Tetraodon MBU – The Under Water Giant Puppy
The Tetraodon MBU puffer is the largest freshwater species of puffer fish. Getting 22+ inches in a home aquarium. With the fish getting so big, most aquarists struggle to keep one healthy. While my largest one has only gotten to 22 inches, I suspect they’ll grow to as large as 30 inches depending on how they are raised throughout their extended lives.
The first question is always what size of an aquarium? There are many options. Some suggest 300 gallons while others recommend 1000 gallons. It doesn’t matter how many gallons you have, the foot print matters more than any other factor. A fish of 30 inches can be kept in a tank measuring 8ft long by 4ft from front to rear. This tank will work better than one that measures 4ft high, 8ft long, and 8ft from front to back. More area to swim will always be better and the more gallons of water generally makes waste management easier in an aquarium.
My current aquarium for my second MBU puffer is 72x48x24 inches tall which is 360 gallons. The MBU is currently 13 inches in length. My MBU was 22 inches when he passed away at age 5. As the necropsy revealed, he died from a wild-caught disease without a known cure. It had made lots of lesions on his heart and other organs and taxed its system over time.
As far as waste management goes, I change 100 gallons from the 340 daily. This keeps nitrates at 0 in the aquarium. The automatic water change system ensures that the aquarium is always topped up. Live plants are also beneficial in the reduction of waste in this aquarium. A 22-inch fish that eats 6-8 oz per day will have feces the same size as small dogs.
Their diet is another difficult aspect for most owners. They need most of their diet to be shelled foods. Things like clams, muscles, snails, crayfish etc are all important pieces. This keeps their beaks, also known as their large teeth, trimmed. MBU puffers get shelled food five days a semaine and soft foods two days a weeks. Cocktail shrimp, fozen bloodworms, and other foods are all acceptable. These can be soaked in vitamin supplements. After trying for years, I haven’t been able to get my MBU puffers on dry food. However, I know of others who have succeeded. If they grow large, you should be prepared to pay up to $10 per day for food. A $300 monthly cost is comparable to feeding a large dog a special diet. A variety is important as it’s too easy to rely on only one type of food and develop vitamin deficiencies.
While live foods stimulate the hunt instincts of puffers, parasites can also be brought in by them. Claws from fiddler crabs and crayfish can also be dangerous. It is recommended to cut one of the claws before feeding so the live food can’t clamp an eye of the puffer.
One benefit to feeding lots of shelled foods is that the shells can be left in the aquarium and it helps buffer the water. The shells can be almost turned into a crushed coral substrate. This buffers the water’s pH and alkalinity. They eat more shells as they grow and become larger. If you’re using sand, you can use a coarse net to scoop up shells and sand and sift the shells from the sand to remove them if the bed is getting too thick.
It is important to maintain a pH above 7.0. My pH has been 7.4 in my case, but I’d prefer it to be higher if I had tap water that was more acidic. With so much water being changed it makes more sense to adapt the puffer to the tap water pH plus shells than it does to alter it. Automated daily water changes are a great option.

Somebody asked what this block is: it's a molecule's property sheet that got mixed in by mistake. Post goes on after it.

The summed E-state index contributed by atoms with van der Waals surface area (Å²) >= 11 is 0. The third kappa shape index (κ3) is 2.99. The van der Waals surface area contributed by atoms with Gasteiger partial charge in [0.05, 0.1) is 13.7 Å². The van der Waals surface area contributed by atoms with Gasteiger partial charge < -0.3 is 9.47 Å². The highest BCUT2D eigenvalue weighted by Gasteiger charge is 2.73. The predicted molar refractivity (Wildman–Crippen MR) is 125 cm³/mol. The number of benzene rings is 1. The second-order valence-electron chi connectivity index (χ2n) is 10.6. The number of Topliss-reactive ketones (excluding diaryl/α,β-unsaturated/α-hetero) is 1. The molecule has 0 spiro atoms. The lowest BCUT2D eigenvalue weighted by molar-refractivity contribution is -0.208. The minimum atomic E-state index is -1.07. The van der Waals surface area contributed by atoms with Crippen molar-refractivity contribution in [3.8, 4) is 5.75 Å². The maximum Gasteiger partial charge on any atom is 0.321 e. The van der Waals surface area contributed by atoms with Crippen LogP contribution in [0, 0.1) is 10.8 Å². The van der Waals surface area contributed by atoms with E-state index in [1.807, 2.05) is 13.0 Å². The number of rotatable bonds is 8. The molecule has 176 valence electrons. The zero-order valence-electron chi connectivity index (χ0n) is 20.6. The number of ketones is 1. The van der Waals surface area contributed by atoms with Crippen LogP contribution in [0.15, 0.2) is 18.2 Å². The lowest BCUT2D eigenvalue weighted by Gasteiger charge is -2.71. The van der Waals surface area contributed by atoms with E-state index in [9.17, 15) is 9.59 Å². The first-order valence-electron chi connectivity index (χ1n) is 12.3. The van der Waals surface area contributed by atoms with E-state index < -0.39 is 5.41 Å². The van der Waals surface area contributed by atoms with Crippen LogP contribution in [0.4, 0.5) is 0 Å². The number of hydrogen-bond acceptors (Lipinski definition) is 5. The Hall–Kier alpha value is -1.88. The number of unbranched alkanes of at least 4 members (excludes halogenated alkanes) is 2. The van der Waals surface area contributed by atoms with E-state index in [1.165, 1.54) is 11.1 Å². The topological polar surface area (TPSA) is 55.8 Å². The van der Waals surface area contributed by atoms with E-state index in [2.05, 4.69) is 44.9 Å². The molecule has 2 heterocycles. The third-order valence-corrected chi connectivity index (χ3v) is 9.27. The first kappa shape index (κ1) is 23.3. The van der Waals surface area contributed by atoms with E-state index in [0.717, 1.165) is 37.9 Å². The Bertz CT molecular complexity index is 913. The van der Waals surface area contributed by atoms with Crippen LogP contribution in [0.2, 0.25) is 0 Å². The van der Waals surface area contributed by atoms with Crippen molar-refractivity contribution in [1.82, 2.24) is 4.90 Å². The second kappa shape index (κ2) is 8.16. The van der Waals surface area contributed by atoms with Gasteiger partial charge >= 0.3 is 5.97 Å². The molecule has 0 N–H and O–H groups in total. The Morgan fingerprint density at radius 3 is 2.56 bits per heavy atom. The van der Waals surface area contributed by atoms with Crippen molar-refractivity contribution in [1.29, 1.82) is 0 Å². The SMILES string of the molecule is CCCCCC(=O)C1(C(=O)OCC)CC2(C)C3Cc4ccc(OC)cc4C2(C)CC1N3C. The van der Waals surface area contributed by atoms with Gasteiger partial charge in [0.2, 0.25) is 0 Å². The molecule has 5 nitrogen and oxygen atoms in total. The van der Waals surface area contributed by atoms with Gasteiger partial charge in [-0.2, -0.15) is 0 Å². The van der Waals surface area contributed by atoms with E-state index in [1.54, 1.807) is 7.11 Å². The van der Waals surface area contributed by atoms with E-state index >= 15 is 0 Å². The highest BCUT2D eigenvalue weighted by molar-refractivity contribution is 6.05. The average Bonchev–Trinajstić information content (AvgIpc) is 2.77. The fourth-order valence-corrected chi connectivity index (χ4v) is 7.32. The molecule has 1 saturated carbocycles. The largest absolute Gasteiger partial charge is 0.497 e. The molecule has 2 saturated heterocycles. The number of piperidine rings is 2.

The puffers have excellent vision and will grow to recognize their owners from across the room easily, which makes this puffer a great wet pet. As they get bigger, their eyes move further away from one another. The puffer will have to see its food from one side and then line up to eat it. Sometimes tank mates will swim in to eat food, and sometimes they can make a mistake. It happens about once in six months.
You can reduce the number of casualties by selecting the right tank mates. It is best to choose peaceful and passive tank buddies. But loaches and corydoras like clams and meaty foods, so they can eat at the wrong times. An Ellipsifer Eel was found in Lake Tang. It was my first MBU puffer. My MBU puffers’ tank mates have been fancy guppies and tetras as well as siamese alga eaters, plecos and rainbow fish. Geophagus species are also good choices. Things that didn’t work out well, Flagtail Prochilodus, Giraffe Catfish, basically anything that would touch the MBU puffer or be a pig when it came to food time.
Anything pointy is best when it comes to decorating a MBU Puffer aquarium. If the puffer becomes scared, it can run away. A sharp object or rock can cause severe damage. I like to line the sides and back of my aquarium with live plants. This serves as a visual barrier and allows fish to hide from the weeds if necessary. Anubias are my favourite sp. and Java ferns as MBU puffers like to move the sand around hunting for snails etc.
My tank stays at mid 70s for temperature. I don’t use aquarium heaters, I heat the whole room. Partly because I run a lot of aquariums, but mostly so I can eliminate any heater malfunction from the list of potential killers for a MBU puffer. An advanced fish like a puffer requires extensive care. It is important to automate as many problems as possible and prevent them from becoming a problem.
Moving a MBU puffer is best done under water. If they puff up out of water they can get air trapped. If they can’t expel it, it can kill them. MBU puffers will stretch and inflate and deflate quickly from time to time in the aquarium. This is normal as long as it’s not related to a stress factor, like a loud noise etc that causes them the stress. I liken a puffer to a human fainting. A human fainting takes as much shock as a puffer puffing up. It’s simply a defense mechanism.
You can find more information about these concepts and see them in a video at my MBU Puffer species video profile.